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Professor pushes for green jobs to reduce poverty

Kenneth J. Cooper | 7/8/2009, 7:17 a.m.
J. Phillip Thompson, a professor of urban planning at the Massachusetts Institute of Technology (MIT), believes the creation...
J. Phillip Thompson, a professor of urban planning at the Massachusetts Institute of Technology (MIT), believes the creation of green jobs has the potential to reduce poverty and unemployment in cities. As of December 2008, there were 26,000 Massachusetts construction workers out of work. As for creating quality jobs, these workers could receive training through union apprenticeships to take advantage of $6.5 million in green jobs. Tony Irving

In late June, Mayor Thomas M. Menino spent a week making announcements about “green collar” training programs and jobs. Even before that, Thompson was skeptical how much the city would accomplish.

“I think money will be spent in Boston for weatherization and other things labeled ‘green,’” Thompson says. “The question is whether the city and state will leverage governmental money to bring in private sector dollars to expand the number of buildings that are retrofitted. Retrofitting pays for itself over time, so you can attract a lot of private money.

“The second big issue,” he adds, “is the quality of jobs that get created — are we talking about union jobs? — and who gets those jobs.”

Thompson, 53, is an academic with firsthand experience in urban issues. After receiving a bachelor’s degree from Harvard University and a master’s degree and doctorate from branches of the City University of New York, he worked as a deputy general manager of the New York Housing Authority and director of the Mayor’s Office of Housing Coordination in the nation’s largest city. Then he returned to Boston, arriving at MIT nine years ago.

After Hurricane Katrina, Thompson coordinated MIT-sponsored projects in New Orleans, working with the local building trades and community groups to build affordable housing and create jobs. The construction unions there, he says, showed interest in reinventing themselves and bringing into their ranks more workers of color.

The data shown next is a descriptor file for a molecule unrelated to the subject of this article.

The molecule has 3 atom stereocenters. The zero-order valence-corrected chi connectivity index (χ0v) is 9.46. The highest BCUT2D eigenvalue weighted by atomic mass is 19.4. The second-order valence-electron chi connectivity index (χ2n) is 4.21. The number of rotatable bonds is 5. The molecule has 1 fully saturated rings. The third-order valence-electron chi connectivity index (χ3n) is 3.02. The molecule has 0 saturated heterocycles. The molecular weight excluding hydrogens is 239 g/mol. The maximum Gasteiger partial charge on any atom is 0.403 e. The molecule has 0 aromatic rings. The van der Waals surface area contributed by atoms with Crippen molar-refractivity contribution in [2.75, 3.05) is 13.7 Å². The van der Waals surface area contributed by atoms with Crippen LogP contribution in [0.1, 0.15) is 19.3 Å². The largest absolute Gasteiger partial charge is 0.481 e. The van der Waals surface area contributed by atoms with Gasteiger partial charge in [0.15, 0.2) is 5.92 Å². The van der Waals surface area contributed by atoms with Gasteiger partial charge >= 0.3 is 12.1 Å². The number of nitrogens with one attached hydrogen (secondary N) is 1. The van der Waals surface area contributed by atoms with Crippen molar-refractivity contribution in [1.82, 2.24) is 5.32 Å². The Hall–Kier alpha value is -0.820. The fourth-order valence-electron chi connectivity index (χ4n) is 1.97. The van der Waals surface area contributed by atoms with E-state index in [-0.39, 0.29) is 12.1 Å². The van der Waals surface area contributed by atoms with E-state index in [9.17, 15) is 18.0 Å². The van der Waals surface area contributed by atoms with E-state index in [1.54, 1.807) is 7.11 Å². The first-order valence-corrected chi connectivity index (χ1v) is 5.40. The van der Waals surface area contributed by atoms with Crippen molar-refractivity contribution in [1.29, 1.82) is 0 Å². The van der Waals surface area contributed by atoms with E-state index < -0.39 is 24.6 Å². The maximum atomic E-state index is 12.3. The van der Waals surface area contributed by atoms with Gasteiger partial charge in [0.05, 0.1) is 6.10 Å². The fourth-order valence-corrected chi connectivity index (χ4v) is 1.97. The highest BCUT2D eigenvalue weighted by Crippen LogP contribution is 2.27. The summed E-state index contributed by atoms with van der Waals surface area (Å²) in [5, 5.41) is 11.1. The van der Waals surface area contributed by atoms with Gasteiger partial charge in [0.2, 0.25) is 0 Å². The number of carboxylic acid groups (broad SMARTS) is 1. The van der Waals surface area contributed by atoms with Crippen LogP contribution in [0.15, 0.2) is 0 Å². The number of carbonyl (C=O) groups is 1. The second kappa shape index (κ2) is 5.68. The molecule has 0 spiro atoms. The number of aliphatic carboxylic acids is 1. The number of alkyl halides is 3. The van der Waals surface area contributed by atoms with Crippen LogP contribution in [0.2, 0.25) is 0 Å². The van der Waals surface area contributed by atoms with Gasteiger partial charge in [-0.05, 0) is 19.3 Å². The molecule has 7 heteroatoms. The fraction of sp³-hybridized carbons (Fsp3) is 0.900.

That was when his academic work and public advocacy hit the green path.

In November, Thompson was one of three conveners of the Emerald Cities Collaborative, a national partnership of building trades, community action programs and job training programs collaborating to upgrade energy systems in metropolitan areas and to make sure the money spent doing it is spread around equitably.

The national collaborative, where Thompson has been focused, plans to get started on local public-private partnerships in 14 cities. He says they are likely to include Atlanta, Cleveland, Detroit, Los Angeles, Louisville, Minneapolis-St. Paul, New York, Oakland and San Francisco.

“Our thinking right now is we will not target Boston in our initial round of cities,” he says. “We can’t make rapid progress without the mayor being engaged and without the building trades being engaged. Boston has a history of racial antagonism, and the building trades have been a part of that, so there has to be some leadership.”

Frank Callahan, president of the Massachusetts Building Trades Council, could not be reached for comment. But Doty, the city official, said relieving unemployment among current members of the building trades is “the first obligation” of the unions. As of December, 26,000 construction workers were jobless in Massachusetts, she said, most of them concentrated inside I-495 and I-95.

“You have a lot of idle labor, highly-trained labor, so if opportunity comes along, you’re going to go to these people first” instead of training new apprentices, Doty says.

But the New England Carpenters Union, she said, has been amenable to a partnership with a private entity to train new workers to do energy audits and remedy any problems detected at the lower wages paid for residential jobs. Most unionized workers in the building trades work on large commercial projects.